Hispanic Caucus sets red lines on DHS spending bill

Hispanic Caucus sets red lines on DHS spending bill
The Congressional Hispanic Caucus (CHC) is calling on Republican leaders to slash funding for immigration enforcement measures in an upcoming Homeland Security appropriations bill.
 
Rep. Michelle Lujan GrishamMichelle Lynn Lujan GrishamStates urge citizens to stay at home, businesses to suspend in-person operations Governors plead with Trump for more coronavirus supplies, testing Five Latinas who could be Biden's running mate MORE (D-N.M.), head of the CHC, and fellow CHC member Rep. Joaquin CastroJoaquin CastroBlack, Latino communities suffering disproportionately from coronavirus, statistics show Lawmakers call on Trump administration to address Puerto Rico's vulnerability to COVID-19 Texas House Dems ask governor to issue stay-at-home order MORE (D-Texas) want cuts to Immigration and Customs Enforcement (ICE) detention capacity and enforcement operations, as well as "zero funding" for President TrumpDonald John TrumpCDC updates website to remove dosage guidance on drug touted by Trump Trump says he'd like economy to reopen 'with a big bang' but acknowledges it may be limited Graham backs Trump, vows no money for WHO in next funding bill MORE's proposed border wall.
 
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"We urge you to oppose a costly mass deportation agenda that undermines our public safety, economic well-being and values," Lujan Grisham and Castro wrote in a letter Tuesday to House Speaker Paul RyanPaul Davis RyanWho should be the Democratic vice presidential candidate? The Pelosi administration It's not populism that's killing America's democracy MORE (R-Wis.), Senate Majority Leader Mitch McConnellAddison (Mitch) Mitchell McConnellLawmakers outline proposals for virtual voting Overnight Health Care: Trump calls report on hospital shortages 'another fake dossier' | Trump weighs freezing funding to WHO | NY sees another 731 deaths | States battle for supplies | McConnell, Schumer headed for clash Phase-four virus relief hits a wall MORE (R-Ky.), Senate Appropriations Committee Chairman Richard ShelbyRichard Craig ShelbyGraham backs Trump, vows no money for WHO in next funding bill Five things being discussed for a new coronavirus relief bill Infrastructure bill gains new steam as coronavirus worsens MORE (R-Ala.) and House Appropriations Committee Chairman Rodney FrelinghuysenRodney Procter FrelinghuysenBottom line Republican lobbying firms riding high despite uncertainty of 2020 race Ex-Rep. Frelinghuysen joins law and lobby firm MORE (R-N.J.).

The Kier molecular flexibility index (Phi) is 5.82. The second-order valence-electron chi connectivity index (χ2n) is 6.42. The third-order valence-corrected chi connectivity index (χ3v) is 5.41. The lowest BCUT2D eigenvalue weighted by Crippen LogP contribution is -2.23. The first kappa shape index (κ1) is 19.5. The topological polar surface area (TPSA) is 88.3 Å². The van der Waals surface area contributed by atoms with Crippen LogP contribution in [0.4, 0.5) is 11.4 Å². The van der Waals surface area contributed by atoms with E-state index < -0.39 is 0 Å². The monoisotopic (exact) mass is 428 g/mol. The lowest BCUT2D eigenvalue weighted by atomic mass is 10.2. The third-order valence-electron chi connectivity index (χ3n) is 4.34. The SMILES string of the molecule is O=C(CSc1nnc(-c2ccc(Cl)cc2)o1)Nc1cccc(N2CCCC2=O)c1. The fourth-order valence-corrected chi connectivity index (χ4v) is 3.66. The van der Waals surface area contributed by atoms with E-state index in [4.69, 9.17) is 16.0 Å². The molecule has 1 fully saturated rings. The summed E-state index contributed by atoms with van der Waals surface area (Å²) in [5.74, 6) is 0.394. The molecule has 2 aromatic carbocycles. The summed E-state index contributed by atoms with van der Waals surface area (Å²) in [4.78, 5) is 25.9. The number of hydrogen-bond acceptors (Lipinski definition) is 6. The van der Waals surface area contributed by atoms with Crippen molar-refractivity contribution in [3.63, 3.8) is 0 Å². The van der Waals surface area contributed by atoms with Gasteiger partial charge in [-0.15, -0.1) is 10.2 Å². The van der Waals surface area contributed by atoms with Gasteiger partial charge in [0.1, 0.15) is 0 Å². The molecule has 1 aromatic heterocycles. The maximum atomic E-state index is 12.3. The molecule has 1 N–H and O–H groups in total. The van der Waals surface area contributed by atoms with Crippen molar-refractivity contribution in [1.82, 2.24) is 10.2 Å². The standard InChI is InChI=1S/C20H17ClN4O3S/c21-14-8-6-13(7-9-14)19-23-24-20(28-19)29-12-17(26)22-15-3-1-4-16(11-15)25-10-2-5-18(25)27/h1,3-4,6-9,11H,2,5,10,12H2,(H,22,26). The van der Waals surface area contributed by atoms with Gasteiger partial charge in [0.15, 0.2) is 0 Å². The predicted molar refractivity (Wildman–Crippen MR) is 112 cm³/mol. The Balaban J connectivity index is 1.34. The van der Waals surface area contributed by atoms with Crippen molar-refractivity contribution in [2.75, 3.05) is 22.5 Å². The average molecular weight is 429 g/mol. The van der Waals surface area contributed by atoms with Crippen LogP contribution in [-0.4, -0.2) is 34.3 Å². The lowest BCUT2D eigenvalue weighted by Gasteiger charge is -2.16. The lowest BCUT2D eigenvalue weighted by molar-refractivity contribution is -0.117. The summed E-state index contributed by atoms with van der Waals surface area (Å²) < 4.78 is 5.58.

Lujan Grisham is retiring from Congress in early January to become governor of New Mexico, and Castro is expected to succeed her as chairman of the CHC.
 
The CHC request is being seen as a shot across the bow as Republicans seek to avoid a partial government shutdown over border funding during the lame-duck session.
 
Homeland Security is one of seven appropriations bills that need to be passed by Dec. 7 to avert a shutdown, and Trump has threatened to veto any bill that does not include his preferred funding amount for a border wall.
 
The House previously passed a spending bill with $5 billion for the wall, and a Senate measure includes less than $2 billion.
 
"Five billion dollars is a waste of taxpayer funding to build an unnecessary and operationally ineffective wall on our southern border," wrote Lujan Grisham and Castro in the letter to GOP leaders.
 
Republican senators this week called on McConnell to temper Trump's border security funding expectations, in the belief that a partial shutdown would hurt the GOP more than Democrats.
 
 
The CHC letter comes as the caucus's size and influence is growing; the group could have as many as 34 voting House members in the next Congress, up from the current level of 28.
 
The CHC's incoming members will include two border district representatives, Reps.-elect Veronica EscobarVeronica EscobarTexas House Dems ask governor to issue stay-at-home order 20 House Dems call on Trump to issue two-week, nationwide shelter-in-place order Hispanic Democrats demand funding for multilingual coronavirus messaging MORE (D-Texas) and Xochitl Torres-Small (D-N.M.). As of January, CHC members will control eight of nine border districts; Rep.-elect Ann KirkpatrickAnn KirkpatrickHouse Democrats jam GOP with coronavirus bill Eleventh Democratic presidential debate to be held in Phoenix Arizona Democrat to get treatment for alcohol dependence after suffering fall MORE, the Democrat who won Arizona's 2nd Congressional District, is not eligible to join the CHC.
  
The lone Republican border representative, Rep. Will HurdWilliam Ballard HurdGarth Brooks accepts Library of Congress's Gershwin Prize for Popular Song Texas kicks off critical battle for House control Gun control group plans to spend million in Texas in 2020 MORE (Texas), has consistently spoken out against Trump's wall proposal and has worked closely with Democrats on pairing border security funding to immigration reform.
 
With Republicans wary of a potential shutdown over the border wall, Democrats are digging in their heels to either reduce immigration enforcement funding or extract immigration concessions.
 
"We cannot allow for additional funding that would enable the Administration to further increase its indiscriminate enforcement of immigration law," the CHC leaders wrote.